Explain to respondents why their answers will help you.  Be brief.  Be specific.  Be sure your reason makes sense to them.

Dear Customer: We recently shipped our Inflatable Floating Hammer to you.

We want to know three things:

(1) did the package arrive as soon as we promised,

(2) did our product arrive in good condition, and

(3) does the product live up to your expectations?

We appreciate your time to answer the survey questions.

Your answer will help us make improvements in our product and delivery.

 PLEASE NOTE: the survey response form includes room for you to give all the details you consider to be important. 

You may also upload photos to us if you wish.

If you provide your name and contact information, we’ll get back to you within 48 hours.

Note the above illustrates a simple, informative reason to the respondent.  Ditto a good reason for their time investment.  It includes a “thank you” which is always required.  Importantly, it includes a way for the respondent to upload documents and pictures along with extended comments.

Make responding to your survey very simple and easy.

Don’t mess around with the survey execution.  Provide it online.  Every response you ask should be executed in one click.  Don’t expect respondents to spend time thinking too much about how to answer.  (If you require a thoughtful response, set up respondent expectations in advance and carefully execute your questionnaire.)

Remember that 8% of the population is color-blind, to one degree or another; and 6% have visual impairment (that’s between 24 and 12 million people, 12 years old or older).  In addition, the majority of people are viewing websites on low to moderate resolution screens that measure less than 15” diagonally.  Add all that up and you can see why you should be very careful about how your survey questionnaire is designed and how well it executes.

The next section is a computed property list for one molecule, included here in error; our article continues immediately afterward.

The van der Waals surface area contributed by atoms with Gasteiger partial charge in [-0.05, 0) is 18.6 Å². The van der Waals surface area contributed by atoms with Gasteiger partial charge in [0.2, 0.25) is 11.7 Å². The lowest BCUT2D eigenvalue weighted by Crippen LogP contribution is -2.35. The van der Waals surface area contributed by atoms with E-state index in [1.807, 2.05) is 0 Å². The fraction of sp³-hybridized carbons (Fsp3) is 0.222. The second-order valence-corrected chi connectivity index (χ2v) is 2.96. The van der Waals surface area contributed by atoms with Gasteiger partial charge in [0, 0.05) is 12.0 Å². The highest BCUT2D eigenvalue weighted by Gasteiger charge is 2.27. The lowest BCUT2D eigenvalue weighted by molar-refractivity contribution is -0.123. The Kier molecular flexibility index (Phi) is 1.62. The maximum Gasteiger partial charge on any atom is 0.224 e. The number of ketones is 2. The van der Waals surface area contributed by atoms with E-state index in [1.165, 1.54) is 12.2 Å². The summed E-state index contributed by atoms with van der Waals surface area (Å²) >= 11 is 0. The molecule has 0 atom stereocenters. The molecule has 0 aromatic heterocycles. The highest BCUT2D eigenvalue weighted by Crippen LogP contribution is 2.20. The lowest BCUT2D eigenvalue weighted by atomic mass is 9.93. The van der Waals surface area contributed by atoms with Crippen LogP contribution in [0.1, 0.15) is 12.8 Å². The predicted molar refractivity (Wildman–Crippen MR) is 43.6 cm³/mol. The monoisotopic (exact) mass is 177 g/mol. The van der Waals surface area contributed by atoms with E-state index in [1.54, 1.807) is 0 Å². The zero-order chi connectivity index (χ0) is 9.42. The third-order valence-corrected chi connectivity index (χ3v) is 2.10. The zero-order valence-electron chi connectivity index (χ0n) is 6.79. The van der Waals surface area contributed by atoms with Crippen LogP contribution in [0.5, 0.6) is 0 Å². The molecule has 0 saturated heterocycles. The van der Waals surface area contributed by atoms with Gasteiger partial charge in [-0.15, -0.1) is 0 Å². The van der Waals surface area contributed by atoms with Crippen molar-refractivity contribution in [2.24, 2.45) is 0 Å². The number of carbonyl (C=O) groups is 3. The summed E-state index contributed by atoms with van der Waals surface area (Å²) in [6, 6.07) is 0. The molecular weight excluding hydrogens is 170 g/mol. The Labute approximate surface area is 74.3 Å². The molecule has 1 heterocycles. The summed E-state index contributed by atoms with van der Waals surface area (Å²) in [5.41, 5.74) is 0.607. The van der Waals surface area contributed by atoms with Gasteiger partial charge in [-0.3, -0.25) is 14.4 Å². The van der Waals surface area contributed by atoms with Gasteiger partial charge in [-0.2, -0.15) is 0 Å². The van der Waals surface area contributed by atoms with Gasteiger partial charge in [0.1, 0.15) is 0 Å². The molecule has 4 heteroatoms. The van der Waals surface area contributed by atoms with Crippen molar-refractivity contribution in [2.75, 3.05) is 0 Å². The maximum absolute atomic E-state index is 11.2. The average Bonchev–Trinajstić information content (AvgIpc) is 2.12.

Be very cautious about required fields.

Given all the very reasonable fears about security and privacy, be cautious about the information you “require”.  If you get the email address, why do you need to also ask for the full address monty?  Or the phone number.  And, god forbid, don’t be one of those people who brainlessly assume you should ask for everything, just in case.  If you want to contact respondents after their reply, say that up-front and explain why you need to do that.  I find it wise to ask for just an email address (work or personal, depending on your relationship with them).  Remember the goal: get as many responses as possible.  Don’t put a respondent off by requiring too much information.

If you need technical information, like model or serial numbers, explain where they can be found. 

There are a lot of people in the world who are not technically or mechanically inclined.  And there are many frail people among us who simply can’t deal with turning a product upside down to locate a number.   Again, make sure you explain why you need the number and what can happen if you don’t get it.

The golden rule.

Respect your respondent.  Don’t presume.  Don’t waste their time.  Be honest.  And for heaven’s sake, please don’t fail to respond to issues they go to the trouble to reveal.

 A final word on response rates.  What’s typical? 

I hate this question.  The true answer is, “God only knows”.  Who are you surveying?  What is your relationship with them?  What is your objective?  What’s in it for the respondent?  Will you offer a reward?  Is your questionnaire well designed and offer high “respond-ability”?

That being said, when a company surveys its customers with an online instrument, a response rate of 5-10% is a reasonable expectation.  Anything over 10% is a home-run.  If a company surveys employees, guaranteeing anonymity (which better damn well be the truth), an online survey could be expected in the range of 8%-15%.  But note: if the questionnaire is sloppy and provides management with a way to make a pretty good guess of who said what, then forget the survey.  The response rate will be low, and the reliability of the results will be zero.

Don’t let a perceived low response rate deter you. The dollar value of a 5% return is still positive.  And if you are smart enough to survey groups over time, even a 5% return rate is worth your investment.

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George Self is a veteran marketing, compliance and tech SME.  His company, A&M Solutions is headquartered in Asheville.  Contact him at gself@am-solutions.us or 828-230-5802 or view the website: http://am-solutions.us